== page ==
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The SWI/SNF complex a potential target against ovarian cancer

Heitink, L.S. (2014) The SWI/SNF complex a potential target against ovarian cancer. Bachelor's Thesis, Biology.

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Abstract

The switch/sucrose nonfermentable (SWI/SNF) complex is a chromatin remodeling complex with distinct functions regarding cellular fate and multicellular development. This complex consists of multiple protein subunits, of which some are mutually exclusive and could have opposite effects when incorporated into a complex. The SWI/SNF complex acts as a bona fide tumor suppressor. Mutations that lead to inactivation of the protein subunits BRG1 and AT-rich interacting domain containing protein 1A (ARID1A) have been linked to two types of ovarian cancer namely ovarian clear cell carcinoma and small cell carcinoma of the ovary (hypercalcemic type), respectively. These two types of ovarian cancer are one of the deadliest gynecological cancers and lack good treatment options. However, recent studies showed results, which can provide new treatment options for these two types of ovarian cancer. A synthetic lethal interaction is revealed because some cells, which harbor a mutation in one of the SWI/SNF subunits, are depending on the presence of other subunits for disturbed cell growth. These results are important for all cancers in general because in 20% of all the cancers, one or more mutations are found in one of the SWI/SNF subunits. This review will focus on the two types of ovarian cancer and possible new treatment options due to synthetic lethal interactions within the SWI/SNF complex will be discussed. Literature indicates that, inhibition of other pathways, like PI3K/AKT or MAPK pathways also has its effect on SWI/SNF subunits which can lead to alteration of SWI/SNF subunits expression or deactivation of the pathway in general.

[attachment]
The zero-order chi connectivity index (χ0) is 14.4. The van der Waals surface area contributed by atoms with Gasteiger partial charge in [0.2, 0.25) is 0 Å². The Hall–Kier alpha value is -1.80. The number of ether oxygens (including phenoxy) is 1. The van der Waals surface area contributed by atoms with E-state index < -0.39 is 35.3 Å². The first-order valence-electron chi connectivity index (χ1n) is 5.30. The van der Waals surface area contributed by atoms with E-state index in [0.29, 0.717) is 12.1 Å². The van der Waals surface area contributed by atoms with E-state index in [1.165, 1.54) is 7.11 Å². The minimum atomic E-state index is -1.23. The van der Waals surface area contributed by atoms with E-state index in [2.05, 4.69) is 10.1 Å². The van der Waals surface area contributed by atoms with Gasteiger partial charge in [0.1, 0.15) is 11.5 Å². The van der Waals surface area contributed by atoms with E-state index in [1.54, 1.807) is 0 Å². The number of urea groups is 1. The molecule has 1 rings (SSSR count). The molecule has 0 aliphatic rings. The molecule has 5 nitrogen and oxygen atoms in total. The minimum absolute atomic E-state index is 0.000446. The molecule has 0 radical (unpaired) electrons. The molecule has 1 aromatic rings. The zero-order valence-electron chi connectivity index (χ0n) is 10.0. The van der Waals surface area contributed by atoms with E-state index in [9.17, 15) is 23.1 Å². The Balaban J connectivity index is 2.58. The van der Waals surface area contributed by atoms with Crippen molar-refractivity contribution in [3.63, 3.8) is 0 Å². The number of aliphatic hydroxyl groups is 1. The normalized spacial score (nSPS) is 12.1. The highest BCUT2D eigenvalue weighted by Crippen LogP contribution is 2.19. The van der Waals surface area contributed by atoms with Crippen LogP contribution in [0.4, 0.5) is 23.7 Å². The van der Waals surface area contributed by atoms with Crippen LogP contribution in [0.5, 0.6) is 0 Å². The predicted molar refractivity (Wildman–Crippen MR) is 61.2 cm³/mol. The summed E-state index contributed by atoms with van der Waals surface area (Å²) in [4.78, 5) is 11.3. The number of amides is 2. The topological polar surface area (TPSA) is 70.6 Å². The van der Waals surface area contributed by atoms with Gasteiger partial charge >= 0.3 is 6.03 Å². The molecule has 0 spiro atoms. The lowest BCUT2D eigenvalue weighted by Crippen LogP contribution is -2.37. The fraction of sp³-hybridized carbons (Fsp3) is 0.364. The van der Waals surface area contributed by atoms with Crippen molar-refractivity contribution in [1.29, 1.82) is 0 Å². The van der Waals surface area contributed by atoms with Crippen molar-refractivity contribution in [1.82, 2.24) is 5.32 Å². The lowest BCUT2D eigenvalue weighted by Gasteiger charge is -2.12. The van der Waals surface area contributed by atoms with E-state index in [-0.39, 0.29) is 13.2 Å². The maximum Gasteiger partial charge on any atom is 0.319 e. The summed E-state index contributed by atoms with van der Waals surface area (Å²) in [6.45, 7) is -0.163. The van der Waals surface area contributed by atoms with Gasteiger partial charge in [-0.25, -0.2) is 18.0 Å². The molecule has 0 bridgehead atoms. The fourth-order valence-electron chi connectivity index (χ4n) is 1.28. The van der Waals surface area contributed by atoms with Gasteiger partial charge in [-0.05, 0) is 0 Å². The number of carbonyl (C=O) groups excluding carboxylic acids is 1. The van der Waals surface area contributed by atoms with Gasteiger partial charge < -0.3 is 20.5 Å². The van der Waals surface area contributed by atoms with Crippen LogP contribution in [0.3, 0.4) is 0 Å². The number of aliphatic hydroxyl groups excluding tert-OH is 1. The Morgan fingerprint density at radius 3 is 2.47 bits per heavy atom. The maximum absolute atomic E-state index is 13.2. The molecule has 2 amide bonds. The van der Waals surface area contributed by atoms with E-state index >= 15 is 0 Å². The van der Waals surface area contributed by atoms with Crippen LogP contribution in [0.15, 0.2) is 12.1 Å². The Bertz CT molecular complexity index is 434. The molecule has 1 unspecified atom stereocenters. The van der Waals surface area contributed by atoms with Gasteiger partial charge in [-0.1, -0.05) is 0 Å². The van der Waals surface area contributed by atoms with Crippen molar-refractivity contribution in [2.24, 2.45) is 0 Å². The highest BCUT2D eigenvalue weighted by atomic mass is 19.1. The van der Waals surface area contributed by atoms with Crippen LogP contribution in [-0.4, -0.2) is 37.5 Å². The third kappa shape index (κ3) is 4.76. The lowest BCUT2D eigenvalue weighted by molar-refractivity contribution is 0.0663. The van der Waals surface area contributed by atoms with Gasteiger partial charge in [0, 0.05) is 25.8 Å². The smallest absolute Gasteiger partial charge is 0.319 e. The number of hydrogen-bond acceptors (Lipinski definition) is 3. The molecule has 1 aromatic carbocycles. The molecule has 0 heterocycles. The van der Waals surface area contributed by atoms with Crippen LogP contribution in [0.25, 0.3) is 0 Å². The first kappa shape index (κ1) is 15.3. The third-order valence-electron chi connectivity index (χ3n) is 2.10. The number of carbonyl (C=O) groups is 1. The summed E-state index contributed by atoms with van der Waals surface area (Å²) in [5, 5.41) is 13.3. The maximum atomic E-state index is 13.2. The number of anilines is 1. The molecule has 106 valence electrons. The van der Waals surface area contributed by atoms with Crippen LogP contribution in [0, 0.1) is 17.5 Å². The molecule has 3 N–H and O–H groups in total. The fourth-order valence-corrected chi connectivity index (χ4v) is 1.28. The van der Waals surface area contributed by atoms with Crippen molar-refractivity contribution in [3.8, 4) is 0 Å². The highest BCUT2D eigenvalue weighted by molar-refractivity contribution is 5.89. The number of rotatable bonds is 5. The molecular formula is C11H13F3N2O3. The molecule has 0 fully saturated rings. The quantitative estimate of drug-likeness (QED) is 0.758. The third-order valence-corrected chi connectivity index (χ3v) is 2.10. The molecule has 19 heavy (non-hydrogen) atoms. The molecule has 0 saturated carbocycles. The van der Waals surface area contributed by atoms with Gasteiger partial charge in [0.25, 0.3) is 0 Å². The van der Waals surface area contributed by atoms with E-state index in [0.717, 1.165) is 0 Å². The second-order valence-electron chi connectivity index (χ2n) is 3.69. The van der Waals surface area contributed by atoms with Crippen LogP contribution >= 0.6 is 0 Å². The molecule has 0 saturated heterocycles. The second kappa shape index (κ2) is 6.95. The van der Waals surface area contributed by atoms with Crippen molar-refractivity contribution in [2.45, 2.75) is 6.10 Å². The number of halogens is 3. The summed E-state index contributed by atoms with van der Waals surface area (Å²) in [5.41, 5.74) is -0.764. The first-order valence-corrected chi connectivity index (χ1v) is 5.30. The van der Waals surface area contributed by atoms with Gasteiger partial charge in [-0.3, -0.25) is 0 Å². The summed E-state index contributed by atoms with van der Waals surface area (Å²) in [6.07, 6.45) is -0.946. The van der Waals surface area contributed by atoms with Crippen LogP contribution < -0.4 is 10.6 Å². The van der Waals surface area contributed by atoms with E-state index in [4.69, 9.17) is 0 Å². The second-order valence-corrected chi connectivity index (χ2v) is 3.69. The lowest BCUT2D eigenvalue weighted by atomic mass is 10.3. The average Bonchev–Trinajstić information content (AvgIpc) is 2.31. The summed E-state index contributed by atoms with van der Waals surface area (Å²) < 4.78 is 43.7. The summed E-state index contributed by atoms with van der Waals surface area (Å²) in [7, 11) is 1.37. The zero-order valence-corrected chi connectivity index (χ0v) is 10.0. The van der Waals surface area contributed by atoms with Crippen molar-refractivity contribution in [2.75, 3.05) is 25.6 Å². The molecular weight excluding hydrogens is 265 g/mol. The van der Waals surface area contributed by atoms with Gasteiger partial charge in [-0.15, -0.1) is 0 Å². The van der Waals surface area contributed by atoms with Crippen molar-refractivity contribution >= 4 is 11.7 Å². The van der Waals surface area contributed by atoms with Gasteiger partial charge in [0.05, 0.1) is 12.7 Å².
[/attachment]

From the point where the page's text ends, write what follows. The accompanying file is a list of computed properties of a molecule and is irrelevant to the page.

Item Type: Thesis (Bachelor's Thesis)
Degree programme: Biology
Thesis type: Bachelor's Thesis
Language: English
Date Deposited: 15 Feb 2018 07:58
Last Modified: 15 Feb 2018 07:58
URI: http://fse.studenttheses.ub.rug.nl/id/eprint/12000

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